If everything goes to plan, we should be getting our first image of a black hole sometime within a year.
Yesterday, scientists “switched on” a global array of telescopes with the goal of imaging the supermassive black hole 26,000 light-years away at the center of our galaxy, Sagittarius A* (Sgr A*). The project, called the Event Horizon Telescope (EHT), is running from April 5 to April 14, with the first results expected later this year or early in 2018.
“These are the observations that will help us to sort through all the wild theories about black holes. And there are many wild theories,” Gopal Narayanan at the University of Massachusetts Amherst, involved in the project, said in a statement. “With data from this project, we will understand things about black holes that we have never understood before.”
While we’re fairly certain black holes exist, we’ve never actually seen one. But we can infer their existence from their effect on stars and galaxies. At the center of our galaxy, for example, stars seem to be orbiting an unseen object. Elsewhere, we’ve seen intense amounts of X-rays and large jets of material believed to have originated from black holes.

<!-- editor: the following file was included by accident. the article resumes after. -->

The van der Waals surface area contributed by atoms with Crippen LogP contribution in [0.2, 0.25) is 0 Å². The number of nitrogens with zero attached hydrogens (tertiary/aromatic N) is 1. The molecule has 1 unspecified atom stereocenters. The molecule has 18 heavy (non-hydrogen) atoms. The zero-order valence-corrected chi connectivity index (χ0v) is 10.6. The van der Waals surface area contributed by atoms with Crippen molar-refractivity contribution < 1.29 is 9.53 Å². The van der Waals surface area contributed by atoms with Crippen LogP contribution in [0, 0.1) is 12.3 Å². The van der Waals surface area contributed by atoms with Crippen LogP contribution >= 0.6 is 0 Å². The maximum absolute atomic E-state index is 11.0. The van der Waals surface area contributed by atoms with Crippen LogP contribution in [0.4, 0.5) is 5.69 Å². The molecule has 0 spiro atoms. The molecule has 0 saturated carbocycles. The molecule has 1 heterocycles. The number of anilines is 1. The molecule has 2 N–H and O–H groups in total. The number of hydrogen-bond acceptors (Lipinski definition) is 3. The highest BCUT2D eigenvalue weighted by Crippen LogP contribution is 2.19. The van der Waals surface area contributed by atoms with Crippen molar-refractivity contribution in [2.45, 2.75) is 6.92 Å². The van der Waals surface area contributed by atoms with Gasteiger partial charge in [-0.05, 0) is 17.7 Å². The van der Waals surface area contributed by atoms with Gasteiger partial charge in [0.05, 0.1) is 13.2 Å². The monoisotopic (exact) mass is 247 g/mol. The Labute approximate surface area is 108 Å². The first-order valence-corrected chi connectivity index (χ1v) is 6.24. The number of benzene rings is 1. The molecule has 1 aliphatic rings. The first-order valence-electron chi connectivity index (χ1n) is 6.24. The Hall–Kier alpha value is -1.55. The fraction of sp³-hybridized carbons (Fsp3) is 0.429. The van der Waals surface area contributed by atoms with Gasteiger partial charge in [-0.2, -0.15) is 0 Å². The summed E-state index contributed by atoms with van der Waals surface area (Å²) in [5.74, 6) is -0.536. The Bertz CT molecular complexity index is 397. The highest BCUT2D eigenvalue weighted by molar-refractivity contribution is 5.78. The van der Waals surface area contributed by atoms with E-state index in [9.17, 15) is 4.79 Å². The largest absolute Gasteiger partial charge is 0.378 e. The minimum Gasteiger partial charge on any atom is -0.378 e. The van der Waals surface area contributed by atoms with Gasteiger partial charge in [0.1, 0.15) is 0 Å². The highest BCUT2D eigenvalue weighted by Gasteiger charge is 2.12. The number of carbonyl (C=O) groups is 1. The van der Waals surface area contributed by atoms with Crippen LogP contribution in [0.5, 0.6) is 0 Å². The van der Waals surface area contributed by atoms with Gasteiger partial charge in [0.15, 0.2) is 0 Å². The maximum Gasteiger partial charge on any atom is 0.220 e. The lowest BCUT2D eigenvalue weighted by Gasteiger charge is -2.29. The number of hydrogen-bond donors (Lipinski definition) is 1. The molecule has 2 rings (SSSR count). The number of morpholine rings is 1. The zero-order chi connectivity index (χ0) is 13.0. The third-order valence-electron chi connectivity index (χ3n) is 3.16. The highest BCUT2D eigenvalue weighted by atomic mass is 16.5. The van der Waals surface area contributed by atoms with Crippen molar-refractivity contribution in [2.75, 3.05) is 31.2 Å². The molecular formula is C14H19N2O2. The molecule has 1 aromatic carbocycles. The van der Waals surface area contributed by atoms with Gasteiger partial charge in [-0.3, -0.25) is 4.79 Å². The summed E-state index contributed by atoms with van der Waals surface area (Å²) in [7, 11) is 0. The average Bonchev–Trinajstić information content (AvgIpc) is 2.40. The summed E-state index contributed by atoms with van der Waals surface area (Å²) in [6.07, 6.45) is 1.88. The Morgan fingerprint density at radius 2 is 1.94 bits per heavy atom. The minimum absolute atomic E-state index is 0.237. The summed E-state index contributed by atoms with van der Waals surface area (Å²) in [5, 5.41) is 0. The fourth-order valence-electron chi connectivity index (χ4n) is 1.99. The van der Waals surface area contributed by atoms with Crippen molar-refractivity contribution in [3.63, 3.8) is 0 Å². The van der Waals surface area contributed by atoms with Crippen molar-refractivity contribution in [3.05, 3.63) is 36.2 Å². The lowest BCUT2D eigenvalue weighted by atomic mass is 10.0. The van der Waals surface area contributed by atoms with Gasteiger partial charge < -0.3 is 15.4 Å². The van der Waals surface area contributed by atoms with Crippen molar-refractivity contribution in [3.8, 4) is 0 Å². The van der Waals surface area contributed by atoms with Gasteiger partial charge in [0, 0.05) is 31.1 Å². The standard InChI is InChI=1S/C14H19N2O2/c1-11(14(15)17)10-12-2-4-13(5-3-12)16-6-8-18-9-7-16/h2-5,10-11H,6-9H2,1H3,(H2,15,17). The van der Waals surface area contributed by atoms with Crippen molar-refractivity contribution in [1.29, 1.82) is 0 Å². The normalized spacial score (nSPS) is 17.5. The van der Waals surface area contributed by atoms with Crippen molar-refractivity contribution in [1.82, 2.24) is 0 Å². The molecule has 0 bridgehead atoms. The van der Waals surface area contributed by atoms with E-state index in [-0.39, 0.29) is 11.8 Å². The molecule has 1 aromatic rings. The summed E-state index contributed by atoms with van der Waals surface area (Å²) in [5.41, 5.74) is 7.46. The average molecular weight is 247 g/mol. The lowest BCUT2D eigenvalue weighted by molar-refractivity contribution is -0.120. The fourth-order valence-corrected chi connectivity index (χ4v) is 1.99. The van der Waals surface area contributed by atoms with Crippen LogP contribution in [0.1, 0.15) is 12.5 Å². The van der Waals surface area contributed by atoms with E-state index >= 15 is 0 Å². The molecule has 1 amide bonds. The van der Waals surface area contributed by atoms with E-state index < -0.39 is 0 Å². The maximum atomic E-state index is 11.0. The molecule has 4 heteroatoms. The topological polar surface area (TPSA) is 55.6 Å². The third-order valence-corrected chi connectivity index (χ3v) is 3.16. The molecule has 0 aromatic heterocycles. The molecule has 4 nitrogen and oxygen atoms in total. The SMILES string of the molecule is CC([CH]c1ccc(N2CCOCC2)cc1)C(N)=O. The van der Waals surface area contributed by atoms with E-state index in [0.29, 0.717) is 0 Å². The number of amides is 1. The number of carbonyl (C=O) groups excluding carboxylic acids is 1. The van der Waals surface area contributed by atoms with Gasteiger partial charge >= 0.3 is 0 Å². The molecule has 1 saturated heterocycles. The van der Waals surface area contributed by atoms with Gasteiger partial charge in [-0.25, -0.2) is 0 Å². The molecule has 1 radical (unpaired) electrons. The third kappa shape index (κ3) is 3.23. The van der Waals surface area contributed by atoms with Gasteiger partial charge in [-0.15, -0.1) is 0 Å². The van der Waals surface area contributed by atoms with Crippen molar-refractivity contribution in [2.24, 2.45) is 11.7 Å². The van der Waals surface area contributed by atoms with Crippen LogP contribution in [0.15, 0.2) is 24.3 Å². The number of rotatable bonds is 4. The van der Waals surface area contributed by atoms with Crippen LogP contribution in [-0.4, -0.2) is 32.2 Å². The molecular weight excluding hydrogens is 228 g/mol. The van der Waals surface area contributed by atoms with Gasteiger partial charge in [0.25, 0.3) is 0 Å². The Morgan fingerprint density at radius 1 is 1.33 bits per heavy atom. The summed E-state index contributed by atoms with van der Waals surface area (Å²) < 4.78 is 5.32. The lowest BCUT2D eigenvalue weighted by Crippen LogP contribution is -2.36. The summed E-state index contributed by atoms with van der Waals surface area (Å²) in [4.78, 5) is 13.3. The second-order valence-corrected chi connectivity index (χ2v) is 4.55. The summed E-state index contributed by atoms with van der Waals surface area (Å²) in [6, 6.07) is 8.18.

But while they can be millions to billions of times more massive than our Sun, some – like Sgr A* – are only a few times bigger in radius. Sgr A* is about 30 times bigger in size to be exact. This makes them incredibly difficult to see, sort of like trying to image a grapefruit on the Moon according to Narayanan.